The battle between the administration of Mayor Eric Adams and our neighborhood Community Board 8 has become a futile effort. It seems CB8 is a couple of steps behind City Hall when it comes to work planned in their backyard.
CB8 took up the task of addressing the issues surrounding a proposed homeless shelter at 6661 Broadway in late 2021. Nearly seven months later, the merchants on that strip of storefronts were told they needed to leave by the end of this year as the project progresses.
The Dinowitzes — Assemblyman Jeffrey and Councilman Eric — held a news conference with CB8 members to show the lack of transparency in the process to build the homeless shelter. It took place just after the merchants received their warning letter to vacate the premises.
Now, a long-debated lane narrowing of Riverdale Avenue — aka the “road diet” — was apparently resolved. In nearly record time, the city’s transportation department marked and painted the newly paved road. This was nearly four months after the CB8’s land use committee vociferously voted against the plan.
The Dinowitzes held another news conference/protest last week with about 10 people present — mostly CB8 members — at the corner of West 256th Street and Riverdale Avenue in front of P.S. 81.
One of their arguments is that the DOT moved at lightning speed in order to avoid any delays from CB8 and the Dinowitzes.
The Assemblyman pointed out the danger of cars passing double-parked vehicles in front of the elementary school during student drop-off and pick-up. He pointed out there are three schools facing the same issue along Riverdale Avenue.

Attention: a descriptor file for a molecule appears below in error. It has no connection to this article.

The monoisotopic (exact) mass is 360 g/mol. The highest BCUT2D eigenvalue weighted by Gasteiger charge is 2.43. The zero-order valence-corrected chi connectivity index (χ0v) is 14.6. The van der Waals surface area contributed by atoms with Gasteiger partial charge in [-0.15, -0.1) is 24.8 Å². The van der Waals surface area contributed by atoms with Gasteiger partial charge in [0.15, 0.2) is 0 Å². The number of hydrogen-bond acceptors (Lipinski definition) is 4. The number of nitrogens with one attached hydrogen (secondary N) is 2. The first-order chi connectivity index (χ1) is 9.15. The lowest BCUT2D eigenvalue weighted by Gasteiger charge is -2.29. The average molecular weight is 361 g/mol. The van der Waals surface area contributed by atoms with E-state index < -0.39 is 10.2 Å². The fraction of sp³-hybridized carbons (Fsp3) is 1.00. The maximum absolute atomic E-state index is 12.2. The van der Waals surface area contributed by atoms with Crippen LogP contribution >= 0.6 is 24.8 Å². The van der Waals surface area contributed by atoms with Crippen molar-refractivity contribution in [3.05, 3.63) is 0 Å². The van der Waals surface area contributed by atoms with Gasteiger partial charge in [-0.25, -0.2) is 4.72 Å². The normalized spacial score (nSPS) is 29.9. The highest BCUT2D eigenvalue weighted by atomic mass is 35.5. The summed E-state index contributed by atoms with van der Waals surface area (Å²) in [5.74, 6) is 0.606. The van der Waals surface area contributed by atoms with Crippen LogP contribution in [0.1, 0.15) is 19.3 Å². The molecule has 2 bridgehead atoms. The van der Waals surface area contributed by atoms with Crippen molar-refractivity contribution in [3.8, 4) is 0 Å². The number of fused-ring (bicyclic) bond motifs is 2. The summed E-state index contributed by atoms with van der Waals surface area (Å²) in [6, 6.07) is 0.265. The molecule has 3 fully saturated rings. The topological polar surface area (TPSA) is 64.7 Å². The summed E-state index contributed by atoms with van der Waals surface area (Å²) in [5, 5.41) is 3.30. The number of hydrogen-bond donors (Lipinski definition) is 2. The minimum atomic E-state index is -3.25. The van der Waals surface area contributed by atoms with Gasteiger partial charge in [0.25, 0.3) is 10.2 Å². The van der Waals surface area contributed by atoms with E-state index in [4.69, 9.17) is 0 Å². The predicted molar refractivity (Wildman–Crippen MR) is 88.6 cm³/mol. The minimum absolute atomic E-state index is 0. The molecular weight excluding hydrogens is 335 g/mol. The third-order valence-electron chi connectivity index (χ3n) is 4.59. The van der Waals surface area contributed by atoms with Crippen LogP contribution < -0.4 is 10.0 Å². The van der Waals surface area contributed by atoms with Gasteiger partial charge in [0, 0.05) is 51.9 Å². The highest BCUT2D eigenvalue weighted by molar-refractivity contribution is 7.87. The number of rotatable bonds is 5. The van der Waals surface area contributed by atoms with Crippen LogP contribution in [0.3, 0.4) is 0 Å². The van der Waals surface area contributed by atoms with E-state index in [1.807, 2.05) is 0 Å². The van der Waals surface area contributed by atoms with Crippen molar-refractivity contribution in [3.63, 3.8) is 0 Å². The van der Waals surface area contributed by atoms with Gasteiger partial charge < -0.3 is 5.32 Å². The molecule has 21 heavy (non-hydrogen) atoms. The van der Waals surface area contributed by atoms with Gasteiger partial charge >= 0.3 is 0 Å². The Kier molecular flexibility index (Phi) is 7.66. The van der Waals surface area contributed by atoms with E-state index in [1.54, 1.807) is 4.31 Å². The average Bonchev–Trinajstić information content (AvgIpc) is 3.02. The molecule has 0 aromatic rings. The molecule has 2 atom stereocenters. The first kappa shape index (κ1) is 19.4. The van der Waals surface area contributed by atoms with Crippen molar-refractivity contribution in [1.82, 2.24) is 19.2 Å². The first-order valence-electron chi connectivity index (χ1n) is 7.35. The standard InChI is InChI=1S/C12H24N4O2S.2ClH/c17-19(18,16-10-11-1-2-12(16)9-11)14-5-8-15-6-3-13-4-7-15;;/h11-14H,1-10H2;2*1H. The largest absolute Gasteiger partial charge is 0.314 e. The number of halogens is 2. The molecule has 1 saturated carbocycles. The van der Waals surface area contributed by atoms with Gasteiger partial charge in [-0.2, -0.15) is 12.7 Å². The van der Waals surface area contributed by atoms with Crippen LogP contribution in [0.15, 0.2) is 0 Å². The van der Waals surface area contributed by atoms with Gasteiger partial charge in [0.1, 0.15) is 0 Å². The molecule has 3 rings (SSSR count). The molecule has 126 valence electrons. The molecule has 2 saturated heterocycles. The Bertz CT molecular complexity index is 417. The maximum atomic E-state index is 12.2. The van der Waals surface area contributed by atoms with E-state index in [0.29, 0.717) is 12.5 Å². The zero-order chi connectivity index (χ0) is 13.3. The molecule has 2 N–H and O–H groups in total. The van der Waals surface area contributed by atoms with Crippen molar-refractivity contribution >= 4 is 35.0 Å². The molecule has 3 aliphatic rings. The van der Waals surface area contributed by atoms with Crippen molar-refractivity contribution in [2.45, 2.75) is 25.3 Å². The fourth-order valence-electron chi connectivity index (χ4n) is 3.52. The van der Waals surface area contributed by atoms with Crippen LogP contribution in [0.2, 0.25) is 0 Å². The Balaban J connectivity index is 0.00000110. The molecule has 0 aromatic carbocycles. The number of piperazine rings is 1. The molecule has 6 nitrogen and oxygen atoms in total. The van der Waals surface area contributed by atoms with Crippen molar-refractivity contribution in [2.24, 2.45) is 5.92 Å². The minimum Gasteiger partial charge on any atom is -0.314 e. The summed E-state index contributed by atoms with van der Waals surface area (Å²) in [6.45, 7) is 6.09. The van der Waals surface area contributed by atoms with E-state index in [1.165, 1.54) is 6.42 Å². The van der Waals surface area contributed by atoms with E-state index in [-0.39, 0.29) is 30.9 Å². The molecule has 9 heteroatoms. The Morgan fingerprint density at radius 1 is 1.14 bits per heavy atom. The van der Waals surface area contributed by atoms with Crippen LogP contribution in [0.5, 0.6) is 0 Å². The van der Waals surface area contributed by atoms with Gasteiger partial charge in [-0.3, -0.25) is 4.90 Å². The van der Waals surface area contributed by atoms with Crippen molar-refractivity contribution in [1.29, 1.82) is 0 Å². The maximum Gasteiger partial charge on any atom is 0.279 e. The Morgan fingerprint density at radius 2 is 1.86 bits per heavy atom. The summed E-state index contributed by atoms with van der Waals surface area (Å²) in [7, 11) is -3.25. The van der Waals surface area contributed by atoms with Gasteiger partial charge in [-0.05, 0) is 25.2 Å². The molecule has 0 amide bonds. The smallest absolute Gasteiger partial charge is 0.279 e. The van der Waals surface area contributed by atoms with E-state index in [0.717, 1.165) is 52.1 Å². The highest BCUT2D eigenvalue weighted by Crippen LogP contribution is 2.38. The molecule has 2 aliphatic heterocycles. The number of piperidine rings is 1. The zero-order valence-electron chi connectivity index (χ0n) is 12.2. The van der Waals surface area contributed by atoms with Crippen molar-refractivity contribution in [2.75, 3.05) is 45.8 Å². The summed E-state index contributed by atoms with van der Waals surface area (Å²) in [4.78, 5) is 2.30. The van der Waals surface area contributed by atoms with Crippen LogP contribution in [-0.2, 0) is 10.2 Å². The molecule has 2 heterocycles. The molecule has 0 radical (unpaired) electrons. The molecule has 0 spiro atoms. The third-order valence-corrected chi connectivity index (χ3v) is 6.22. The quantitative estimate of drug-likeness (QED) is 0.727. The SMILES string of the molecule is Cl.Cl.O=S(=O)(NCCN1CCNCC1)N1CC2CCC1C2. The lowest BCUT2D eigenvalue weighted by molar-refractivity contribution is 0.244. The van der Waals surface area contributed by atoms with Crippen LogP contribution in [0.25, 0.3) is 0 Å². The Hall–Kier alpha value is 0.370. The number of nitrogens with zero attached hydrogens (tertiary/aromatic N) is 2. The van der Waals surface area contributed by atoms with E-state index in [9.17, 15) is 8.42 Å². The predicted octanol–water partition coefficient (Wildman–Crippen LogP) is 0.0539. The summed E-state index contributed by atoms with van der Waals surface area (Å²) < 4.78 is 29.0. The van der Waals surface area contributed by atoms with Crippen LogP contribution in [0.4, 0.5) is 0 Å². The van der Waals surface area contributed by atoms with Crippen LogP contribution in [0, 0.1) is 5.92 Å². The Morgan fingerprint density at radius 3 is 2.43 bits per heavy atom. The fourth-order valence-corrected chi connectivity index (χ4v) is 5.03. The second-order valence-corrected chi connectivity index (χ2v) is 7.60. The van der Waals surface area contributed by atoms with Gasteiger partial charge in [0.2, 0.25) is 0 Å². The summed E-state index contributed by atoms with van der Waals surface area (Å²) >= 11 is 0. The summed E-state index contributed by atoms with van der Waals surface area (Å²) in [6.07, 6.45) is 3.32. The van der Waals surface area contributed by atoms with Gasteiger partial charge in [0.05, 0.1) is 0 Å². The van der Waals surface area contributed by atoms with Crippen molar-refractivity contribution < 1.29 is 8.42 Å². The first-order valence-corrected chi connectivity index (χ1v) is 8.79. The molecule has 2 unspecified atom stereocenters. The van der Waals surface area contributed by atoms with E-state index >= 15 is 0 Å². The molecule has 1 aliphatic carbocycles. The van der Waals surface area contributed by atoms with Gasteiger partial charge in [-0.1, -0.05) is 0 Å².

While the homeless shelter seems to be going forward unfettered and the Riverdale Avenue lane-narrowing completed, it doesn’t look like the Dinowitzes are in-sync with either situation. Such protests and news conferences should have taken place months ago if they were to have any chance of changing minds at City Hall. And it’s not like they didn’t have a chance — the narrowing of Riverdale Avenue has been talked about since at least before the pandemic.
All they can do now is work with those who will be most affected by both projects. In the case of the homeless shelter, help the merchants find new storefronts for their businesses. And see if there is anything CB8 or City Hall can do to help.
As for the Riverdale Avenue road diet, Jeffrey Dinowitz did make one good suggestion: the DOT should add left-hand turning signals at key intersections where special lanes accommodating such turns were created.
That makes a lot of sense since it would create delayed green lights to better control the traffic along the busy thoroughfare.
Of course, that suggestion would sound better coming from those in better position to make a difference at the city level — the councilman and CB8 chair Laura Spalter.
The only other action that could come out of the Dinowitz news conference is to remove the paint from the road, which would be unprecedented and cost a lot of taxpayer money.
Maybe it’s time for fewer news conferences regarding these projects and more attention and more negotiation while there’s still time to make an actual difference.